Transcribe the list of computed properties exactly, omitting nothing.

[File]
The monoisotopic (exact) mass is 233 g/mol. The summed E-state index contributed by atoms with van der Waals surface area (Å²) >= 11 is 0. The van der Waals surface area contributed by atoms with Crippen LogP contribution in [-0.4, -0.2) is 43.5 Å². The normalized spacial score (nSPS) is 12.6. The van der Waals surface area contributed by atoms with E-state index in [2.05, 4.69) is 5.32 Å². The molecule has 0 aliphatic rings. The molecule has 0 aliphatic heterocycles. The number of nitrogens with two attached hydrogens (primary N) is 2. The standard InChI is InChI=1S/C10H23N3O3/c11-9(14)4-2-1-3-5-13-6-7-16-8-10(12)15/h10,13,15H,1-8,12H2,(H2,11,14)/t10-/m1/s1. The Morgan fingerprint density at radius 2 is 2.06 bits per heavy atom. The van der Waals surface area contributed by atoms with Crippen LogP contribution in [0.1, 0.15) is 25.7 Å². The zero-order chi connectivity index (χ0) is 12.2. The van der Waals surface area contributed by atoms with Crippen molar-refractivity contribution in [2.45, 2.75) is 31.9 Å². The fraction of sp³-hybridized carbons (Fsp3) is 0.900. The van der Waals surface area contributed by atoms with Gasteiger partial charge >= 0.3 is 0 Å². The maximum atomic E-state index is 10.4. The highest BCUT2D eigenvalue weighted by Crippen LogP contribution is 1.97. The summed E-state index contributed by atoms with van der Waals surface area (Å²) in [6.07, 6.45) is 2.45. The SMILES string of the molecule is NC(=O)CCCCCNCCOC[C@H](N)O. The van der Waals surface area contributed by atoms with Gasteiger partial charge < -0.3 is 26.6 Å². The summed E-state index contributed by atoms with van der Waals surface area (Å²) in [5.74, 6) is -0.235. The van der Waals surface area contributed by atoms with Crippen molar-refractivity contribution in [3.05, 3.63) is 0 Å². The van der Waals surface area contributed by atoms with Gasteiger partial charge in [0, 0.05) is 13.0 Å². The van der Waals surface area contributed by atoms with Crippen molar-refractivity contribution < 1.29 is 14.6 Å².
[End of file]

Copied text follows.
The monoisotopic (exact) mass is 233 g/mol. The summed E-state index contributed by atoms with van der Waals surface area (Å²) >= 11 is 0. The van der Waals surface area contributed by atoms with Crippen LogP contribution in [-0.4, -0.2) is 43.5 Å². The normalized spacial score (nSPS) is 12.6. The van der Waals surface area contributed by atoms with E-state index in [2.05, 4.69) is 5.32 Å². The molecule has 0 aliphatic rings. The molecule has 0 aliphatic heterocycles. The number of nitrogens with two attached hydrogens (primary N) is 2. The standard InChI is InChI=1S/C10H23N3O3/c11-9(14)4-2-1-3-5-13-6-7-16-8-10(12)15/h10,13,15H,1-8,12H2,(H2,11,14)/t10-/m1/s1. The Morgan fingerprint density at radius 2 is 2.06 bits per heavy atom. The van der Waals surface area contributed by atoms with Crippen LogP contribution in [0.1, 0.15) is 25.7 Å². The zero-order chi connectivity index (χ0) is 12.2. The van der Waals surface area contributed by atoms with Crippen molar-refractivity contribution in [2.45, 2.75) is 31.9 Å². The fraction of sp³-hybridized carbons (Fsp3) is 0.900. The van der Waals surface area contributed by atoms with Gasteiger partial charge >= 0.3 is 0 Å². The maximum atomic E-state index is 10.4. The highest BCUT2D eigenvalue weighted by Crippen LogP contribution is 1.97. The summed E-state index contributed by atoms with van der Waals surface area (Å²) in [6.07, 6.45) is 2.45. The SMILES string of the molecule is NC(=O)CCCCCNCCOC[C@H](N)O. The van der Waals surface area contributed by atoms with Gasteiger partial charge < -0.3 is 26.6 Å². The summed E-state index contributed by atoms with van der Waals surface area (Å²) in [5.74, 6) is -0.235. The van der Waals surface area contributed by atoms with Crippen molar-refractivity contribution in [3.05, 3.63) is 0 Å². The van der Waals surface area contributed by atoms with Gasteiger partial charge in [0, 0.05) is 13.0 Å². The van der Waals surface area contributed by atoms with Crippen molar-refractivity contribution < 1.29 is 14.6 Å².